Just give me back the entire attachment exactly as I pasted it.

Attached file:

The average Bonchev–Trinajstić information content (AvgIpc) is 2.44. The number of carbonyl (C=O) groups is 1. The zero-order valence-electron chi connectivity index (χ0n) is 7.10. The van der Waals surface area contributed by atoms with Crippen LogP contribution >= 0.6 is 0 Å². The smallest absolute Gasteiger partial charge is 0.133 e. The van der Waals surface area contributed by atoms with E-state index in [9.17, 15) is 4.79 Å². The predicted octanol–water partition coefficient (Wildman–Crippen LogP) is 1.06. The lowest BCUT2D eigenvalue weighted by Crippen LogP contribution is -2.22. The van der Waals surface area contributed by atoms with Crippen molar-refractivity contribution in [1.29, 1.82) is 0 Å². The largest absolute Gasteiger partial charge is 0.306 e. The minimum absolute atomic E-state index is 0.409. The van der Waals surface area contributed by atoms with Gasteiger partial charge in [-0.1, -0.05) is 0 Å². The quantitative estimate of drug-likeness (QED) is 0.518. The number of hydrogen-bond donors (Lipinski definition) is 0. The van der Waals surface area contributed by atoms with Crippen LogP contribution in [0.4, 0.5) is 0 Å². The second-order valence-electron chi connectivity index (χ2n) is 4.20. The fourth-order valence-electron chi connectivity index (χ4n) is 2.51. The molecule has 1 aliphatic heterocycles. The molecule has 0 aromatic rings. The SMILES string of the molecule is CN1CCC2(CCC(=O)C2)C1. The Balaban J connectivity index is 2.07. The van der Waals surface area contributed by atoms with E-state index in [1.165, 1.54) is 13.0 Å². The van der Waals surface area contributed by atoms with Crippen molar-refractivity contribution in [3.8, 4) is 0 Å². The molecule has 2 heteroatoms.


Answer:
The average Bonchev–Trinajstić information content (AvgIpc) is 2.44. The number of carbonyl (C=O) groups is 1. The zero-order valence-electron chi connectivity index (χ0n) is 7.10. The van der Waals surface area contributed by atoms with Crippen LogP contribution >= 0.6 is 0 Å². The smallest absolute Gasteiger partial charge is 0.133 e. The van der Waals surface area contributed by atoms with E-state index in [9.17, 15) is 4.79 Å². The predicted octanol–water partition coefficient (Wildman–Crippen LogP) is 1.06. The lowest BCUT2D eigenvalue weighted by Crippen LogP contribution is -2.22. The van der Waals surface area contributed by atoms with Crippen molar-refractivity contribution in [1.29, 1.82) is 0 Å². The largest absolute Gasteiger partial charge is 0.306 e. The minimum absolute atomic E-state index is 0.409. The van der Waals surface area contributed by atoms with Gasteiger partial charge in [-0.1, -0.05) is 0 Å². The quantitative estimate of drug-likeness (QED) is 0.518. The number of hydrogen-bond donors (Lipinski definition) is 0. The van der Waals surface area contributed by atoms with Crippen LogP contribution in [0.4, 0.5) is 0 Å². The second-order valence-electron chi connectivity index (χ2n) is 4.20. The fourth-order valence-electron chi connectivity index (χ4n) is 2.51. The molecule has 1 aliphatic heterocycles. The molecule has 0 aromatic rings. The SMILES string of the molecule is CN1CCC2(CCC(=O)C2)C1. The Balaban J connectivity index is 2.07. The van der Waals surface area contributed by atoms with E-state index in [1.165, 1.54) is 13.0 Å². The van der Waals surface area contributed by atoms with Crippen molar-refractivity contribution in [3.8, 4) is 0 Å². The molecule has 2 heteroatoms.